Medicaid expansion is a good financial deal for states, according to a new analysis by The Commonwealth Fund.
At the heart of this conclusion are three primary considerations:
- The federal government pays 90 percent of the total cost of Medicaid expansion.
- States save money by expanding their Medicaid programs – even after paying their 10 percent share, because they shift the cost of care for some of their residents, currently paid entirely by the state, to Medicaid, for which the federal government pays 90 percent of the cost.
- Any remaining additional state costs represent only a very small portion of expansion states’ budgets.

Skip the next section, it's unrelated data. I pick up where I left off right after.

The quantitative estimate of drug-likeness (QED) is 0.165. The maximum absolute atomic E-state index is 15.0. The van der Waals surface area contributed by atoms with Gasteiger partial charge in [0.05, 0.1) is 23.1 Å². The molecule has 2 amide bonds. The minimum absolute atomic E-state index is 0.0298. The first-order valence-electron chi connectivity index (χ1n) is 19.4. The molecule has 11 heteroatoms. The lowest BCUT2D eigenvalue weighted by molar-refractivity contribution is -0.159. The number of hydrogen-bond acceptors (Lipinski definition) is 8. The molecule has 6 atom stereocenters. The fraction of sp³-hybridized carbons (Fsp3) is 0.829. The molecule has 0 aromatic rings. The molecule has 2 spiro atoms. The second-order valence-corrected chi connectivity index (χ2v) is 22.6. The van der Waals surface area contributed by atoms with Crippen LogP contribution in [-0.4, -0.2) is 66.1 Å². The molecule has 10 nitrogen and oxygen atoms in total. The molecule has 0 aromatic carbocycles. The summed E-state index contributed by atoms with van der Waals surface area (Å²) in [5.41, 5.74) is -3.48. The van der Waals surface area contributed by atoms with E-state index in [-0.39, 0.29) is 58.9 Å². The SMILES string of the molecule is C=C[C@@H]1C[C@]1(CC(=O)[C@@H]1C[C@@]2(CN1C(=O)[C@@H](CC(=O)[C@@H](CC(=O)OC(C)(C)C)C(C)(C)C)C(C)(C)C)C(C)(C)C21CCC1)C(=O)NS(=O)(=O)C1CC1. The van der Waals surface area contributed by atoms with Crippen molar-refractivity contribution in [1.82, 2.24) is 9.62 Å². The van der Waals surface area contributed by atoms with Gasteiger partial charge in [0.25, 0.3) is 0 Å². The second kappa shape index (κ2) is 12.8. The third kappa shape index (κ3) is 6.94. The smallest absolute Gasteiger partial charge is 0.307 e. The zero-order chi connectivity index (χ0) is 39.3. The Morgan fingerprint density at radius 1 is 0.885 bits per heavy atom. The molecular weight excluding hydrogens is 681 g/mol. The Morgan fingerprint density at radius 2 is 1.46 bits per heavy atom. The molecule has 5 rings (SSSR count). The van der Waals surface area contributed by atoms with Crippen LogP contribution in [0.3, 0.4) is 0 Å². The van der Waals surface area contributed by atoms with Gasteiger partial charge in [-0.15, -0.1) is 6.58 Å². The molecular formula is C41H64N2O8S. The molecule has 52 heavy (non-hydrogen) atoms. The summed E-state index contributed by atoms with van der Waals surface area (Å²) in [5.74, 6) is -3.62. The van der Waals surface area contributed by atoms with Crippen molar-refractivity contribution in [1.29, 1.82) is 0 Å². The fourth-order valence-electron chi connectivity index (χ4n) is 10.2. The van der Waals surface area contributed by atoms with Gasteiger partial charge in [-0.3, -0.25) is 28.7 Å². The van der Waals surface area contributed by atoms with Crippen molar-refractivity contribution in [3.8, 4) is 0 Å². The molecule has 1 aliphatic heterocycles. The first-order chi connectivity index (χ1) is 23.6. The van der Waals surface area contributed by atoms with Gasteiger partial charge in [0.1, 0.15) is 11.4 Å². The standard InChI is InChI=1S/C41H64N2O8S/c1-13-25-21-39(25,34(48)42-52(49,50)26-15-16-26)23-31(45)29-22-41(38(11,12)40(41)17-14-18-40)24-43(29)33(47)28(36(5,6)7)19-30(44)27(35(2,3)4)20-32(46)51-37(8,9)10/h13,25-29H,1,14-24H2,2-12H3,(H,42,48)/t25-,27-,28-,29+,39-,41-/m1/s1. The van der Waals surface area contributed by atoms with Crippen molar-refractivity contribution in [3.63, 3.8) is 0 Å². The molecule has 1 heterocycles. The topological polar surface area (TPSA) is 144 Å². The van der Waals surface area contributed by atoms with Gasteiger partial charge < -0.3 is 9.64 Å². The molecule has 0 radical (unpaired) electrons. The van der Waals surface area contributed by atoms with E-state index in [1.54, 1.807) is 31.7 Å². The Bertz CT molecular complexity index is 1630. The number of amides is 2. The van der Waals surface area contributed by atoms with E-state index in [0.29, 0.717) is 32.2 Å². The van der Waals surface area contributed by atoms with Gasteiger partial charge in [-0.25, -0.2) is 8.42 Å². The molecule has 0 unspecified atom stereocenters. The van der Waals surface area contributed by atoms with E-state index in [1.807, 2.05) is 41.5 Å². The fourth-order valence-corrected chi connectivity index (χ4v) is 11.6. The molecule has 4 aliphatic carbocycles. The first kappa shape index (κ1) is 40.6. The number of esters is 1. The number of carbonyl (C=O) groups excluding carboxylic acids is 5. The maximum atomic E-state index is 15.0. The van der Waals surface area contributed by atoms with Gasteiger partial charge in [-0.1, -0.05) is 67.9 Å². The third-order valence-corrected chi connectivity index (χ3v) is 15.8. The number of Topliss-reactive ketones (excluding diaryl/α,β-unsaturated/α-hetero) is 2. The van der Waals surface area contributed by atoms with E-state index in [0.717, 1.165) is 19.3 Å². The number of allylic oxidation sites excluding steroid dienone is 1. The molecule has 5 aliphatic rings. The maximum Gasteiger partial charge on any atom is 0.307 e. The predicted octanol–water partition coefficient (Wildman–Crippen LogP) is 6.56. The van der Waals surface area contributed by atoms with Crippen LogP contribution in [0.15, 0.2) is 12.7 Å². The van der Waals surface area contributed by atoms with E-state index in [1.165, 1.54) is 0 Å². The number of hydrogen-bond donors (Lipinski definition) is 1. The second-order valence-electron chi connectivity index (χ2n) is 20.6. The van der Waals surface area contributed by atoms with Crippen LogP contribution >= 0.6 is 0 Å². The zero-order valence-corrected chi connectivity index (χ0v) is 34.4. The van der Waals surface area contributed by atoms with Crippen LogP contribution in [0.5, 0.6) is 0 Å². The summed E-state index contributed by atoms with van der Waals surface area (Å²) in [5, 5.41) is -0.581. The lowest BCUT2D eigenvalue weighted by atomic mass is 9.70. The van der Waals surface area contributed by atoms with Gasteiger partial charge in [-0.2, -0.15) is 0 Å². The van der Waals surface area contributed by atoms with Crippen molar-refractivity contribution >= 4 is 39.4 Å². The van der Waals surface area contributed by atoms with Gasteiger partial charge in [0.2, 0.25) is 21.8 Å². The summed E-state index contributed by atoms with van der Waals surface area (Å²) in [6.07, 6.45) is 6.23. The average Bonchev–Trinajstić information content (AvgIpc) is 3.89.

States that have expanded their Medicaid programs under the Affordable Care Act also appear to enjoy other benefits from their decision to expand, including new jobs in and tax revenue from the health care sector.
Learn more about why Medicaid expansion can be a good financial deal for states in the new Commonwealth Fund report “The Fiscal Case for Medicaid Expansion.”